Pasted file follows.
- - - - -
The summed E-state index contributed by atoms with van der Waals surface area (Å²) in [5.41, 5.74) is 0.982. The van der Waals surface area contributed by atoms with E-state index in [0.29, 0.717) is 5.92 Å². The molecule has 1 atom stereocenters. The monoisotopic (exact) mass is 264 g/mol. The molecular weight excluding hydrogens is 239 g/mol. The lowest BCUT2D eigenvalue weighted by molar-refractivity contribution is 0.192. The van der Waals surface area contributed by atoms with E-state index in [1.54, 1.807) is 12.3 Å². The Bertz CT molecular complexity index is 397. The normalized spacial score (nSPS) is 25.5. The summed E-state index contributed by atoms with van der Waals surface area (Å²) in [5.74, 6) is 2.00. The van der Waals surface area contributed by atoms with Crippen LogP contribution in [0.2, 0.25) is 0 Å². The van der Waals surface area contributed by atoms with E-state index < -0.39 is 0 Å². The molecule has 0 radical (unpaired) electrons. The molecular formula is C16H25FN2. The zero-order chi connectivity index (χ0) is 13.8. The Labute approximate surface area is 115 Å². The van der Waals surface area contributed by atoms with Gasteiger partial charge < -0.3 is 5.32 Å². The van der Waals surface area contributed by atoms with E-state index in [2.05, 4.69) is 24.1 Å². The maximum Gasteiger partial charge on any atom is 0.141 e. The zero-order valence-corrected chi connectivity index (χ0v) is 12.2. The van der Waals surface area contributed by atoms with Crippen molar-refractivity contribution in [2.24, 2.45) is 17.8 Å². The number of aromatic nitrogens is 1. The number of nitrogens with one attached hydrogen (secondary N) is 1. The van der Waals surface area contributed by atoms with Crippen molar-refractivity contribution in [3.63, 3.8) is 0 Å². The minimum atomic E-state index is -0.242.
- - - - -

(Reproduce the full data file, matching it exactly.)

The summed E-state index contributed by atoms with van der Waals surface area (Å²) in [5.41, 5.74) is 0.982. The van der Waals surface area contributed by atoms with E-state index in [0.29, 0.717) is 5.92 Å². The molecule has 1 atom stereocenters. The monoisotopic (exact) mass is 264 g/mol. The molecular weight excluding hydrogens is 239 g/mol. The lowest BCUT2D eigenvalue weighted by molar-refractivity contribution is 0.192. The van der Waals surface area contributed by atoms with E-state index in [1.54, 1.807) is 12.3 Å². The Bertz CT molecular complexity index is 397. The normalized spacial score (nSPS) is 25.5. The summed E-state index contributed by atoms with van der Waals surface area (Å²) in [5.74, 6) is 2.00. The van der Waals surface area contributed by atoms with Crippen LogP contribution in [0.2, 0.25) is 0 Å². The van der Waals surface area contributed by atoms with E-state index < -0.39 is 0 Å². The molecule has 0 radical (unpaired) electrons. The molecular formula is C16H25FN2. The zero-order chi connectivity index (χ0) is 13.8. The Labute approximate surface area is 115 Å². The van der Waals surface area contributed by atoms with Gasteiger partial charge < -0.3 is 5.32 Å². The van der Waals surface area contributed by atoms with E-state index in [2.05, 4.69) is 24.1 Å². The maximum Gasteiger partial charge on any atom is 0.141 e. The zero-order valence-corrected chi connectivity index (χ0v) is 12.2. The van der Waals surface area contributed by atoms with Crippen molar-refractivity contribution in [2.24, 2.45) is 17.8 Å². The number of aromatic nitrogens is 1. The number of nitrogens with one attached hydrogen (secondary N) is 1. The van der Waals surface area contributed by atoms with Crippen molar-refractivity contribution in [3.63, 3.8) is 0 Å². The minimum atomic E-state index is -0.242.